"I'm sorry Miss Vega. I'll give you the names of our best specialists. They will do the best they can."
Tori took the file her doctor had given her and walked out of his office without saying a word. She didn't know what to say. She didn't know what to think. She didn't understand why this was happening to her. A certain specter of emotions was fuming inside her. It went from anger to fear, and everything that came between. One moment she wants to drop on the ground and cry. The other moment she wants to throw a tantrum and break everything inside a room. Then a moment of serenity hits her, telling herself that everything is going to be fine.
Right now, she was walking outside of the hospital. She was glad that she came, yet at the same time wished she never found out what was going on. She had ignored the pain for too long. At first the pain was small. Barely noticeable. It was more annoying than it was painful. Then it became worse. It became tolerable. But as time passed, it became worse. It came to the point that she couldn't stand by herself. She either had to sit down or lie down, and wait until it was gone. It became so bad that she would run out of classes into the restroom and simply collapse there until the pain went away. She didn't tell anyone. She tried to convince herself that it would go away. That she would be better if she let time heal it. That she could walk it off, and that mentality might cost her everything. She would have continued her game of ignoring and denying had Trina not found her at home, lying in the toiled and clinching her stomach. Trina immediately wanted to tell their parents, but Tori didn't want to. She didn't want them to worry. She didn't want anyone to worry. She even lied, telling her that she must have eaten something bad. Trina didn't buy it. She gave her an ultimatum. Go to the doctor, or she would tell them. And now, after Tori had done the first, the second one became unavoidable.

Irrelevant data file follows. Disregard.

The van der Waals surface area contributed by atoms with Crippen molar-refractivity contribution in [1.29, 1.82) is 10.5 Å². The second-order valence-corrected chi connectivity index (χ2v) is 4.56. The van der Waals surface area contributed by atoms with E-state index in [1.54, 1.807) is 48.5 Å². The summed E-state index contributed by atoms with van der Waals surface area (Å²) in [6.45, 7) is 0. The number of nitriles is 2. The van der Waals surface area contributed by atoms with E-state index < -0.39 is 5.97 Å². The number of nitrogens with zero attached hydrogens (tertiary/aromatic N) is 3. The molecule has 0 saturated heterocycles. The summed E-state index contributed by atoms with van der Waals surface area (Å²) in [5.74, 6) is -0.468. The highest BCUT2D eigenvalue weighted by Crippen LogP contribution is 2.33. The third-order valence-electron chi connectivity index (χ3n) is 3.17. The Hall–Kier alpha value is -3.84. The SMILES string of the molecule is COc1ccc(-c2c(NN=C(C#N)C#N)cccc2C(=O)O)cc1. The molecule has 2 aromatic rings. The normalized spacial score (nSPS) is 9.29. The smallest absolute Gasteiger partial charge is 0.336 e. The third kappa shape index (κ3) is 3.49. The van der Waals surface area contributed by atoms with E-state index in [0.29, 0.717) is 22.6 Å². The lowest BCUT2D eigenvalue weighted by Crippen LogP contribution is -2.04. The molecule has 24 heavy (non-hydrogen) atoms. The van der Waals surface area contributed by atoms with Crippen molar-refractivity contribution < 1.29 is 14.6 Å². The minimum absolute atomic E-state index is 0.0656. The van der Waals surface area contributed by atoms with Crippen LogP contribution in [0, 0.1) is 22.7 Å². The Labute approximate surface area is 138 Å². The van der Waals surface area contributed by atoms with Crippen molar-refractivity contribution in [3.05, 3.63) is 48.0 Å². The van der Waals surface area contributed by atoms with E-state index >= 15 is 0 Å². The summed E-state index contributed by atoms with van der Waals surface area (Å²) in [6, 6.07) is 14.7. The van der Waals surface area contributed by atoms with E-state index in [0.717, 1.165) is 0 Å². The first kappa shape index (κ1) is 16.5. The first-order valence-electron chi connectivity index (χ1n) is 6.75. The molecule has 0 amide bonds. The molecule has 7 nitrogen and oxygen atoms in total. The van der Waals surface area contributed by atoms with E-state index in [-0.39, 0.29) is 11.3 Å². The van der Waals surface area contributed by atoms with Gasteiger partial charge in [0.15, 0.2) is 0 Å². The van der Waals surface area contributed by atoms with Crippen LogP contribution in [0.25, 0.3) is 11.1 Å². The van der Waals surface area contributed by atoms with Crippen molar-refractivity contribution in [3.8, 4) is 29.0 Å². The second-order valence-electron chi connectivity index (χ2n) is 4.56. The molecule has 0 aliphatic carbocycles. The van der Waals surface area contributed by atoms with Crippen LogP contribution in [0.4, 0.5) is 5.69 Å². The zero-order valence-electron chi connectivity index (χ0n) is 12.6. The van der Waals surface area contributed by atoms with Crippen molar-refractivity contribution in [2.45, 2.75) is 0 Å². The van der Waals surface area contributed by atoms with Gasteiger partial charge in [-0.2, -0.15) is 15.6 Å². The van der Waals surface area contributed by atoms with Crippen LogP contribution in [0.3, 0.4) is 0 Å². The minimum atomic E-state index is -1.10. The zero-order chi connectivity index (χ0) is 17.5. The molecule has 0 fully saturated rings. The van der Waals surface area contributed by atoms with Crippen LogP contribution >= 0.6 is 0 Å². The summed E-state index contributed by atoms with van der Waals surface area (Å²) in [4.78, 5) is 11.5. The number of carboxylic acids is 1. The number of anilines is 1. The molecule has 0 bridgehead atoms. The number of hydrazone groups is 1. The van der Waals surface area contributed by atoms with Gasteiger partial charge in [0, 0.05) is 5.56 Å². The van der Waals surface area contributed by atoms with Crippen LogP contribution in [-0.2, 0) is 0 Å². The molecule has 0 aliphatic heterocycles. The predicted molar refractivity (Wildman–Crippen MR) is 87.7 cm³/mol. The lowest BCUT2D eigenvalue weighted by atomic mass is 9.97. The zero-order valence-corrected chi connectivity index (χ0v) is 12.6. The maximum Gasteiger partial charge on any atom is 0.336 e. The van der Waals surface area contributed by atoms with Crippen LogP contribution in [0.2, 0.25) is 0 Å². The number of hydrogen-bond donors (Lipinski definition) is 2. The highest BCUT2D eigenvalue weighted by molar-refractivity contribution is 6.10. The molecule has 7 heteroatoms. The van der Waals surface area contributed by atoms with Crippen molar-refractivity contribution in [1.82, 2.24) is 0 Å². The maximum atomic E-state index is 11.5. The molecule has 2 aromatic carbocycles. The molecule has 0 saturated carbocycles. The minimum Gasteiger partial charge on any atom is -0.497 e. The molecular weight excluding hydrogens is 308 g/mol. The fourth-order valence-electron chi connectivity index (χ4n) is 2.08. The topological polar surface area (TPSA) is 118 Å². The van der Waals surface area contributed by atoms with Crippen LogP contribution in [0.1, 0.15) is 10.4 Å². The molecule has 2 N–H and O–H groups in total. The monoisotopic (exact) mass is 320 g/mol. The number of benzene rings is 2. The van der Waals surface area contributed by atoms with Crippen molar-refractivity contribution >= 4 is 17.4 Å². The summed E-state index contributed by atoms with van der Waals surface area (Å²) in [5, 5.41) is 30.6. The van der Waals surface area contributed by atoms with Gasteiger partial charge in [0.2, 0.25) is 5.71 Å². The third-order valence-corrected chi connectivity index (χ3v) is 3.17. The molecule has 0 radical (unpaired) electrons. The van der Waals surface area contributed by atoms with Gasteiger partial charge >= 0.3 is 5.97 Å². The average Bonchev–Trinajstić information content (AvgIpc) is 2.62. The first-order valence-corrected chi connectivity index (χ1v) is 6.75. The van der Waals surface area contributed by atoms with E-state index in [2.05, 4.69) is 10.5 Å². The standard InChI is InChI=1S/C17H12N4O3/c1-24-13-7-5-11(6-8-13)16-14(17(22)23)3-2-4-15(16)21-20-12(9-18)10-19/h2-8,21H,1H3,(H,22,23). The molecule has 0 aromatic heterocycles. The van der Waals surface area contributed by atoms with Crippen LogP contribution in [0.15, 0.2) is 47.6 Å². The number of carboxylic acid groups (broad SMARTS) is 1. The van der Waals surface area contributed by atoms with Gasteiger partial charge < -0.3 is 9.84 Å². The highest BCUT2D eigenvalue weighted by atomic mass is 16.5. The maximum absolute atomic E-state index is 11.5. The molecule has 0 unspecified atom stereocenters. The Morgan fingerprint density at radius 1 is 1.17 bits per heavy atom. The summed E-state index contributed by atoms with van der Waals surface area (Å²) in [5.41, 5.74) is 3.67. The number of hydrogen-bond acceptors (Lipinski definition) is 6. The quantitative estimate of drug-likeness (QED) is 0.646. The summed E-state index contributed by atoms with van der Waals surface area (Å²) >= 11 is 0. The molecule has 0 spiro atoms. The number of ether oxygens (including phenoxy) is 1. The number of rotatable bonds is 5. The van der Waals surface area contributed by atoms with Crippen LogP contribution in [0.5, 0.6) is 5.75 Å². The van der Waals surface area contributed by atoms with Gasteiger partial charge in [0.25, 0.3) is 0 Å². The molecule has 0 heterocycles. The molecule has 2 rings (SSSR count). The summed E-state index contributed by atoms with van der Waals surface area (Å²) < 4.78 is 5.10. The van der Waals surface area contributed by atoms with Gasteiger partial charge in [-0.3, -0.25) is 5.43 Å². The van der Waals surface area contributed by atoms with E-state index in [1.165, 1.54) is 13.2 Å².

She didn't know where she was walking. Her feet were going by themselves, while her mind was preoccupied with every possible scenario that would happen. How would her parents react? Would they be sad? Would they be angry that she was so dumb and didn't go to the doctor sooner? Would they be mad that she didn't tell them? Would they reassure her that everything would be fine? She didn't know. She didn't know anything right now. She only knew one thing. She was sick. Very sick.
"Hey, Tori!" the familiar voice snapped her out of the mess her thoughts were. She turned around to see Andre walking towards her. She hadn't even noticed that she was close to his home. She didn't even know for how long she had been wandering around.
"Hey." She weakly told him, stopping and waiting for him to catch up. She saw his expression change when he came closer. He rushed towards her, his usual bright, wide smile being replaced by worry.